Experts in autocracies have pointed out that it is, unfortunately, easy to slip into normalizing the tyrant, hence it is important to hang on to outrage.  These incidents which seem to call for the efforts of the Greek Furies (Erinyes) to come and deal with them will, I hope, help with that.  Even though there are many more which I can’t include.  As a reminder, though no one really knows how many there were supposed to be, the three names we have are Alecto, Megaera, and Tisiphone. These roughly translate as “unceasing,” “grudging,” and “vengeful destruction.”

So, we’ve talked before here about deported veterans (“deported veterans” – doesn’t that just physically hurt to read or say?)  But we haven’t talked about, because I didn’t realize it could happen until I received an email this week, deporting people who are essentially active duty military.

Among those who watched the smoke rise from the World Trade Center into a perfect blue sky on 9/11[/2001] were an Army Reserve officer on the cliffs at West Point and a 7-year-old undocumented immigrant on the street in Queens.

The officer, Major Margaret Stock, wondered if the attacks might have been prevented if only the military had enough personnel fluent in foreign lamguages, such as those spoken by the plotters.  So she started designing and creating the Military Accessions Vital to the National Interest program (MAVNI).  It would offer expedited citizenship to immigrants speaking certain critical languages.  It would also make the same offer to physicians, nurses, and dentists (of which the military has been pitifully short for a long, long time.)  The point was to make sure, in Major Stock’s words, “we have enough people to protect the country.”

The Deferred Action for Childhood Arrivals (DACA) program, which began in June 2012, opened the pool for MAVNI to these immigrants, better known as “DREAMers.”  When his mother heard about the program on TV, it was 2016, and the seven-year-old boy from Queens was now 21.  He was immediately interested.  His native language (Punjabi) qualified him, and he passed the language test fluently.  He signed the contract, and he took the oath.

“I, Harminder Saini, do solemnly swear (or affirm) that I will support and defend the Constitution of the United States against all enemies, foreign and domestic; that I will bear true faith and allegiance to the same; and that I will obey the orders of the President of the United States and the orders of the officers appointed over me, according to regulations and the Uniform Code of Military Justice. So help me God.”

Saini was now a soldier.  The only thing missing was his background check.

But the Army had tripled the number of background checks for MAVNI without hiring enough checkers to actually do them.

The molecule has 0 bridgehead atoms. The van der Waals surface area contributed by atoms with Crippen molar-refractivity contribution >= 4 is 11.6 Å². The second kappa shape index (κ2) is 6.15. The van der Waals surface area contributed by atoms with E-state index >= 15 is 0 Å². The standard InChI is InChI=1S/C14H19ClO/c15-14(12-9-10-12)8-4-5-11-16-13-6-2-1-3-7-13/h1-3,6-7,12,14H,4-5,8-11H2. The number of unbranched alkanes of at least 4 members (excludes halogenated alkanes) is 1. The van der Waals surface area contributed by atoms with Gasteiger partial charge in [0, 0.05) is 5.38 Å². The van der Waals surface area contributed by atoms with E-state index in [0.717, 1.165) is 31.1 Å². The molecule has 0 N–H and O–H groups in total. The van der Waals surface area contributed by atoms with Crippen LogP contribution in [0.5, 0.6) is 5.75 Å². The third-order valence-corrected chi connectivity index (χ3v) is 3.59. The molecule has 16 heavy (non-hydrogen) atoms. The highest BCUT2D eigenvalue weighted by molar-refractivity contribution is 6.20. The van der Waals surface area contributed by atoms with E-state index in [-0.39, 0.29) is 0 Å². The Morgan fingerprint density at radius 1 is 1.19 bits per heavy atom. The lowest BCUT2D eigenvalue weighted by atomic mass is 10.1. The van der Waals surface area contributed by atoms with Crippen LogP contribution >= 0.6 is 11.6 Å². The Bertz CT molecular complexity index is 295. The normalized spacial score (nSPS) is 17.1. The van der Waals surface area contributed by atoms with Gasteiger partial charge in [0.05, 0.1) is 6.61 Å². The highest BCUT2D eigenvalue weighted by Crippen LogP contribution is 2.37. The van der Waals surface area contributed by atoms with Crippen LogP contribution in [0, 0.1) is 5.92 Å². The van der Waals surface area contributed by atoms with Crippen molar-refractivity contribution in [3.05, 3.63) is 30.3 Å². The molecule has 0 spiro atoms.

Saini is now 23 – still prepared to ship out at a moment’s notice.  He’s been reading from a list that James Mattis gave to a TV interviewer, and going to the gym a lot to stay fit.

But in September, Saini and hundreds of other waiting MAVNI DREAMers learned

…that the president to whom they were all sworn to obey had revoked DACA. The termination was to take effect in six months, at which time the MAVNI DREAMers who were not yet in basic training and on the way to naturalization would be in jeopardy of being deported from the country they had sworn to protect.

Back in September, there was some talk about a bipartisan effort led by Lindsay Graham and Dick Durbin to retore the DREAM program by act of Congress.  But so many things seem to have gotten in the way since them … has anyone heard anything lately?

Certainly there’s at least one Congressman, I am thinking particularly of a certain dentist from Arizona (who incidentally never served himself) who will gladly torpedo any such effort if he can.

Congress also has characters such Rep. Paul Gosar, a former “Arizona Dentist of the Year” who has proposed legislation barring what he calls “DACA aliens” from serving in the military. Gosar himself has never served, though the armed services have long suffered a shortage of dentists, as MANVI seeks to address.

“I agree with @POTUS that it’s time to get rid of #DACA!” Gosar tweeted on September 5, making sure to append a DDS to his name.

Tell you what, Dear Furies, how about you, Alecto, go after Durbin and Graham and – well, the old saying it put a flea in their ears, but I am thinking more in terms of putting a bee where the sun doesn’t shine, to really get them moving on this.  Megaera and Tisiphone, you get hold of Gosar, and find out who the rest are, both in the House and in the Senate, who feel this way (we all know these people are big on feeling, since they don’t think at all), and – apply some compulsory re-education.

The Furies and I will be back.

Cross posted to Care2 HERE.